Recordings > Opera and Oratorio

DVOŘÁK: Rusalka

spacer Nylund, Magee, Remmert; Beczala, Held; Konzertvereinigung Wiener Staatsopernchor, Cleveland Orchestra, Welser-Möst. 
No libretto. Orfeo C 792 113 D (3)

RusalkaCD

It's rare to hear a major American symphony orchestra in the opera pit, so the Cleveland Orchestra's participation in this 2008 Salzburg Festival performance automatically claims, and rewards, attention. Veterans may grumble over the loss of George Szell's martinet discipline, but Cleveland remains a first-class, technically adroit ensemble. String-based sonorities have a translucent shimmer here; woodwinds, individually and as a group, are by turns caressing and characterful; the brass choir blazes thrillingly in the climaxes. In the opening scenes of Acts I and II, perhaps, wind motifs register a bit too assertively — a matter less of dynamics than of demeanor — reflecting the orchestra's normal symphonic role. In each instance, however, the players adjust the textures when the voices enter, displaying a fine sensitivity. 

The cast is strong. Camilla Nylund's spinning, vibrant Rusalka will be a nice change of pace for those accustomed to the creamy tones of Renée Fleming's heroine, at the Met and on the Decca recording. Nylund's narratives are simple and direct, without sacrificing her easy, liquid legato. In the "Song to the Moon," her firm rhythmic energy propels the second refrain, to excellent effect. Her top notes are inconsistent — unsettled, even a bit wild, after her long silence in Act II, cautious or reined-in elsewhere. When she can let them open out over the orchestra, however, they are full and luscious. Nylund is especially good at differentiating the more reflective moments, whether prayerful or pleading, and she intones the soft phrases cleanly.

Piotr Beczala's clear, ringy lyric tenor ideally suits the Prince. He's an ardent suitor for Rusalka in Act I; he begins his Act II narrative with real regret, and it blossoms nicely as the music picks up in impulse. He lets the energy level get almost too low, though, in the quieter bits of Act III.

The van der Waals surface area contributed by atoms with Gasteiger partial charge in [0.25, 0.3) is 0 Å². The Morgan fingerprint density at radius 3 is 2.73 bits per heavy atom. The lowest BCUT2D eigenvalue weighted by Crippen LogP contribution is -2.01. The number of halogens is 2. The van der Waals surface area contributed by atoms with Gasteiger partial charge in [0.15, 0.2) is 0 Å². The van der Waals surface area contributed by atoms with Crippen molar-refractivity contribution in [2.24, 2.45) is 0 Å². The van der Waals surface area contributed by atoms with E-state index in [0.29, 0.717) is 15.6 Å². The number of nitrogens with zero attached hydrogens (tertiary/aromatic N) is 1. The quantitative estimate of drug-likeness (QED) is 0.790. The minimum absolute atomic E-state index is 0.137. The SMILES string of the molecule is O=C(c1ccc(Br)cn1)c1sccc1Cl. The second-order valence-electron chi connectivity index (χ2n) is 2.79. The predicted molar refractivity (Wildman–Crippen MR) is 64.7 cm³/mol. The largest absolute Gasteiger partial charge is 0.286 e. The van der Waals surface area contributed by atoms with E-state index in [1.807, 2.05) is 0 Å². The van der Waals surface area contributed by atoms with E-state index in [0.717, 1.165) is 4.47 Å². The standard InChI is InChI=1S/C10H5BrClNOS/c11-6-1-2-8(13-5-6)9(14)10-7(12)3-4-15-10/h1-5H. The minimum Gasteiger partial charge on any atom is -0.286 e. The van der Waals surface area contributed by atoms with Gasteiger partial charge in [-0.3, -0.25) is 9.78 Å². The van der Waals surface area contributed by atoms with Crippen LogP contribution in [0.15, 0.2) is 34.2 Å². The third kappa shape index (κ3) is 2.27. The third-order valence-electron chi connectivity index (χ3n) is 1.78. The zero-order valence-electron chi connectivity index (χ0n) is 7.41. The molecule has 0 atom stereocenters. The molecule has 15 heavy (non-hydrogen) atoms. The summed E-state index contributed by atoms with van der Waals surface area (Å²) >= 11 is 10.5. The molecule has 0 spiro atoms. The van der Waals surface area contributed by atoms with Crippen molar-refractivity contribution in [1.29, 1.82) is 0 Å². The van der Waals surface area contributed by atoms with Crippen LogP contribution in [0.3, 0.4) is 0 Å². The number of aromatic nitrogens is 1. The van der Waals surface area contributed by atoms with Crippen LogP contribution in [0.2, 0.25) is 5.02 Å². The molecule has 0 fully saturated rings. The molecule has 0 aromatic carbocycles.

Turning to the lower-voiced principals, Birgit Remmert's compact voice, incisive phrasing and secure top make for a vivid, imposing Ježibaba. Alan Held takes time to warm up — the upper notes sound a bit rough at first — but settles into a clear, firm legato, a pleasing contrast with the usual wobbly Water Sprite. He sits a bit heavily on the waltzlike rhythms of Act II, and in the final scenes he reverts to a stiff, stentorian manner.

Emily Magee is a lively Foreign Princess, though she doesn't entirely avoid whooping. The smaller roles are plausibly taken, though it's odd that Adam Piachetka, a Czech, should inflect the Gamekeeper so squarely. Anna Prohaska, the First Water Nymph, traces her legato lines gently in Act III, but the chords for the three nymphs aren't always dead in tune.

Franz Welser-Möst has grown into a thoughtful, intelligent interpreter. The lyric passages have a natural flow that accommodates the singers, while the faster, more ominous ones have a nice drive, even if Remmert has some trouble keeping up in parts of her Act I solo. Welser-Möst doesn't quite muster the authentic Czech "accent," but he shapes phrases expressively, with an excellent feel for textural and rhythmic detail. In Ježibaba's incantation, the woodwinds ease gracefully into the waltz section — indeed, all the score's waltzes and near-waltzes have an easy swing. The interplay between Rusalka and the liquid woodwinds in Act III is lovely. Sectional transitions sound smooth and logical, and the various orchestral interludes are intensely colored.

The recording is colorful and deep, though it brings the customary quota of clomps, clicks and other stage-performance noises. spacer

STEPHEN FRANCIS VASTA

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Current Issue: December 2014 — VOL. 79, NO. 6